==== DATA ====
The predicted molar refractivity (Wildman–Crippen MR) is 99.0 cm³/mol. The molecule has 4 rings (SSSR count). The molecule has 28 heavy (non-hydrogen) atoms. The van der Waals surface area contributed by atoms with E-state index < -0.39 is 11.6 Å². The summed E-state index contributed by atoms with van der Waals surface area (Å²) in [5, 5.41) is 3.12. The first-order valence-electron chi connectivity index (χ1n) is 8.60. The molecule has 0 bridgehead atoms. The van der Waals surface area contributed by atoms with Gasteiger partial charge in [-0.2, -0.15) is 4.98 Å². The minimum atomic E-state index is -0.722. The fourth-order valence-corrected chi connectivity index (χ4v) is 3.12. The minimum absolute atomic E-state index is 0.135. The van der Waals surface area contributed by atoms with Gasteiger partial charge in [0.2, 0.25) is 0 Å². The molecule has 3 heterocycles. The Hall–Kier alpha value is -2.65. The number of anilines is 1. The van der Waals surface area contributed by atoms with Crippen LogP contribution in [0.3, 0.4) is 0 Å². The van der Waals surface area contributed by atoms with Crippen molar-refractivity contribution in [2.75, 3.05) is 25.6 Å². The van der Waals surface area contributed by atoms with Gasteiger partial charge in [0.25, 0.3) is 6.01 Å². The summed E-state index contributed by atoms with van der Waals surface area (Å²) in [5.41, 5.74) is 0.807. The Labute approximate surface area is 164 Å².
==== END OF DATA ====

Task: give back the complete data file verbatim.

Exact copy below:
The predicted molar refractivity (Wildman–Crippen MR) is 99.0 cm³/mol. The molecule has 4 rings (SSSR count). The molecule has 28 heavy (non-hydrogen) atoms. The van der Waals surface area contributed by atoms with E-state index < -0.39 is 11.6 Å². The summed E-state index contributed by atoms with van der Waals surface area (Å²) in [5, 5.41) is 3.12. The first-order valence-electron chi connectivity index (χ1n) is 8.60. The molecule has 0 bridgehead atoms. The van der Waals surface area contributed by atoms with Gasteiger partial charge in [-0.2, -0.15) is 4.98 Å². The minimum atomic E-state index is -0.722. The fourth-order valence-corrected chi connectivity index (χ4v) is 3.12. The minimum absolute atomic E-state index is 0.135. The van der Waals surface area contributed by atoms with Gasteiger partial charge in [0.2, 0.25) is 0 Å². The molecule has 3 heterocycles. The Hall–Kier alpha value is -2.65. The number of anilines is 1. The van der Waals surface area contributed by atoms with Crippen LogP contribution in [0.3, 0.4) is 0 Å². The van der Waals surface area contributed by atoms with Crippen molar-refractivity contribution in [2.75, 3.05) is 25.6 Å². The van der Waals surface area contributed by atoms with Gasteiger partial charge in [0.25, 0.3) is 6.01 Å². The summed E-state index contributed by atoms with van der Waals surface area (Å²) in [5.41, 5.74) is 0.807. The Labute approximate surface area is 164 Å².